ABC News, AM Radio National, Thursday 23 June 2016
Homelessness is a huge issue in the Logan area, with local community services struggling to keep up with growing demand for food and shelter. Rising unemployment, unaffordable housing, mental health and substance abuse issues are all huge factors contributing to problems in the region.
Listen to the interview here:
MICHAEL BRISSENDEN: Homelessness is a huge issue in the Logan area, with local community services struggling to keep up with growing demand for food and shelter.
Rising unemployment, unaffordable housing, mental health and substance abuse issues are all factors contributing to problems in the region.
AM’s Lucy Carter spent the evening with a group of volunteers who help feed the homeless in Logan Central.
BRIAN HEALY: Cap, a couple of tongs – and that, and that…
LUCY CARTER: At St Paul’s Church in Logan Central, the team from Rosie’s is sorting out donated food, drinks and warm clothes.
Tonight’s group leader, Brian Healy gives a quick briefing before we head out.
BRIAN HEALY: So, if we get you two lads on to serve the drinks, and you two on the food.
LUCY CARTER: Volunteer Francis is driving the Rosie’s van this evening.
FRANCIS: Getting to park not far from the train station in Woodbridge area.
LUCY CARTER: There’s about thirty people are waiting in the car park when we arrive.
I’m told numbers are down because of the State of Origin Game, and that about 90 people normally come on Wednesdays for a meal, a drink or just a chat.
The local mosque is also here, handing out food side-by-side with Rosie’s.
LUCY CARTER: And what brings you here tonight?
VOX POP 1: Actually I had to come up to a group here, a sex offenders group and… I’m on probation.
VOX POP 2: Not last Friday but the Friday before I was homeless. Wasn’t for long.
VOX POP 3: There’s normally an ambulance van down here. The home doctors are here.
LUCY CARTER: So what brings you out here tonight?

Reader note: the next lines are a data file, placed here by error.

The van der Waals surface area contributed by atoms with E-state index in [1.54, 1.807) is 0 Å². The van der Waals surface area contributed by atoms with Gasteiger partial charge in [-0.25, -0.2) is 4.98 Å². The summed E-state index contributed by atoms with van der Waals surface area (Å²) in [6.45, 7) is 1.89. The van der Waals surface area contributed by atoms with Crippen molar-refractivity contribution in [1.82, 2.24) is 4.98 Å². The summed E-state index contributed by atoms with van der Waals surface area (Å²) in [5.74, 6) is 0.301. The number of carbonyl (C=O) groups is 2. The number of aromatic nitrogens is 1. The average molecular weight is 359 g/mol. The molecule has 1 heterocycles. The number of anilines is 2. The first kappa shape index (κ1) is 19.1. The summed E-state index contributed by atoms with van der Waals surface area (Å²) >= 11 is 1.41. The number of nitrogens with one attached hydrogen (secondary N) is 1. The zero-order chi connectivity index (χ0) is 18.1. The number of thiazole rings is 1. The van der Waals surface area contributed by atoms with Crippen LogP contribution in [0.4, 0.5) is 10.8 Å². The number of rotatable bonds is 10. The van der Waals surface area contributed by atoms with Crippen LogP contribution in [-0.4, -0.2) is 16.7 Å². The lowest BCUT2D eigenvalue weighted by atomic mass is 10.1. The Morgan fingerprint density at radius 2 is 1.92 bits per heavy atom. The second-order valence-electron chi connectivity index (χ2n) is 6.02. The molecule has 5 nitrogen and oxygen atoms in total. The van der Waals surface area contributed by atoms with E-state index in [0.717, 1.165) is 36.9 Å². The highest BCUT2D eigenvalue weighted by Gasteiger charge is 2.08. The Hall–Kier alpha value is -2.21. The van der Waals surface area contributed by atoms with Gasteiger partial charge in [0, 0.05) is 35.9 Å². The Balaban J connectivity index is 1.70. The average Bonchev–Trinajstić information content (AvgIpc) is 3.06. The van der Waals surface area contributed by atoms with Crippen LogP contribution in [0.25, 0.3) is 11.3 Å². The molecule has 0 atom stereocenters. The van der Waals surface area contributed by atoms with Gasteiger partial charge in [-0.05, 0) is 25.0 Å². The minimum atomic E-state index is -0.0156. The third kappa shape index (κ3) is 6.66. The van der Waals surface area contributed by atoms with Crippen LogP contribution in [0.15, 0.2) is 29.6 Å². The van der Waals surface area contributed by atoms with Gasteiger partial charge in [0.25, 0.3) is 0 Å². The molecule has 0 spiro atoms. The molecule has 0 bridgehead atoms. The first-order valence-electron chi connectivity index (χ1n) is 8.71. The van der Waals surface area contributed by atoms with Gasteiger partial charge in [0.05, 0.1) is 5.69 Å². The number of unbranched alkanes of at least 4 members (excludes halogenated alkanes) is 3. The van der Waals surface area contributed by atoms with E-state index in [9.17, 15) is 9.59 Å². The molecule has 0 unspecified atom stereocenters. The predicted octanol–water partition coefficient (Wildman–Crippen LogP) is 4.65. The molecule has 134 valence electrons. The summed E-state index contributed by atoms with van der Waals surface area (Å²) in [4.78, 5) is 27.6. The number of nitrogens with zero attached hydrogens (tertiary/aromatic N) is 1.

VOX POP 4: Usually come here for the rolls, for coffee and that?
LUCY CARTER: Margaret Harvey has run the Logan/Beenleigh branch of Rosie’s for just over a decade.
She says things have gotten worse in that time.
MARGARET HARVEY: I think it’s an issue that has been needing addressing for several years in this area. It needs a lot more government and federal government attention.
Affordable housing is huge, but I think the need for jobs, especially for the young people.
LUCY CARTER: Nationally, Federal Labor wants to halve homelessness by 2025, and has committed to a range of measures including a national affordable housing strategy if elected.
The Coalition hasn’t specifically released a homelessness election policy, but in a statement to AM says it’s invested record amounts in helping our most vulnerable and disadvantaged, including $1.3 billion to states and territories annually through the National Affordable Housing Agreement.
(Phone being answered)
LUCY CARTER: Not-for-profit organisation YFS also delivers services to the Logan region.
Its CEO is Cath Bartolo.
CATH BARTOLO: What I am keen to see for both parties to address is how, what I call ‘joining up the dots’. Basically, often some people are in homelessness for areas such as either domestic violence or unemployment, and we need programs not to be in silos, and just like a dart board – a program here and a program there. We need things to be connected.
LUCY CARTER: Back at the car park, Rosie’s group leader, Brian Healy says politicians aren’t in touch with the needs of people on the street.
BRIAN HEALY: Well, they could come and have a look. (laughs) I’ve never seen a politician come round here at all. But they can see how grim it really is here.
MICHAEL BRISSENDEN: Rosie’s volunteer Brian Healey ending Lucy Carter’s report.